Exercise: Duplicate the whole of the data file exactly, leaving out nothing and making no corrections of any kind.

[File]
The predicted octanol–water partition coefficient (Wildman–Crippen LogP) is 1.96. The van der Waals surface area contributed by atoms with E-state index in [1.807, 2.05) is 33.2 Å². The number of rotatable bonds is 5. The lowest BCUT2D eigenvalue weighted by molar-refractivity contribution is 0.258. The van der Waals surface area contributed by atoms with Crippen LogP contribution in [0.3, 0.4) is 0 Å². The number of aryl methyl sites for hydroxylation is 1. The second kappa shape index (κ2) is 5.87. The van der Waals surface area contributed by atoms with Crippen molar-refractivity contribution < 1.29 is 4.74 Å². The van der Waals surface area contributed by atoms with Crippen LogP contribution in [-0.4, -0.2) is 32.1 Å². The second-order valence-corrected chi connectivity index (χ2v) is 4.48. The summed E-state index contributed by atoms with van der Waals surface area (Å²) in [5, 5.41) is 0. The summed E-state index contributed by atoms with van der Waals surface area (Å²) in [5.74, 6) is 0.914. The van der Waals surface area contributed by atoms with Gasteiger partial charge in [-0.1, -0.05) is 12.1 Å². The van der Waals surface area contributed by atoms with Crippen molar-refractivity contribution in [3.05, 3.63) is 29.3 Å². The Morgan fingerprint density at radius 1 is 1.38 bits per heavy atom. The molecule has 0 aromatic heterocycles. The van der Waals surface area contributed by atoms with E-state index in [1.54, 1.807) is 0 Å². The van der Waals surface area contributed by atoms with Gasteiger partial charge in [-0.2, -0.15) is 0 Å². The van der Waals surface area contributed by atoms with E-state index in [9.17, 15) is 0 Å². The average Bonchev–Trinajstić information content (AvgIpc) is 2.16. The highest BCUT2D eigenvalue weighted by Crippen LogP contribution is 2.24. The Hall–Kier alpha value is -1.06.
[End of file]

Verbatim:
The predicted octanol–water partition coefficient (Wildman–Crippen LogP) is 1.96. The van der Waals surface area contributed by atoms with E-state index in [1.807, 2.05) is 33.2 Å². The number of rotatable bonds is 5. The lowest BCUT2D eigenvalue weighted by molar-refractivity contribution is 0.258. The van der Waals surface area contributed by atoms with Crippen LogP contribution in [0.3, 0.4) is 0 Å². The number of aryl methyl sites for hydroxylation is 1. The second kappa shape index (κ2) is 5.87. The van der Waals surface area contributed by atoms with Crippen molar-refractivity contribution < 1.29 is 4.74 Å². The van der Waals surface area contributed by atoms with Crippen LogP contribution in [-0.4, -0.2) is 32.1 Å². The second-order valence-corrected chi connectivity index (χ2v) is 4.48. The summed E-state index contributed by atoms with van der Waals surface area (Å²) in [5, 5.41) is 0. The summed E-state index contributed by atoms with van der Waals surface area (Å²) in [5.74, 6) is 0.914. The van der Waals surface area contributed by atoms with Gasteiger partial charge in [-0.1, -0.05) is 12.1 Å². The van der Waals surface area contributed by atoms with Crippen molar-refractivity contribution in [3.05, 3.63) is 29.3 Å². The Morgan fingerprint density at radius 1 is 1.38 bits per heavy atom. The molecule has 0 aromatic heterocycles. The van der Waals surface area contributed by atoms with E-state index in [1.54, 1.807) is 0 Å². The van der Waals surface area contributed by atoms with Gasteiger partial charge in [-0.2, -0.15) is 0 Å². The van der Waals surface area contributed by atoms with E-state index in [9.17, 15) is 0 Å². The average Bonchev–Trinajstić information content (AvgIpc) is 2.16. The highest BCUT2D eigenvalue weighted by Crippen LogP contribution is 2.24. The Hall–Kier alpha value is -1.06.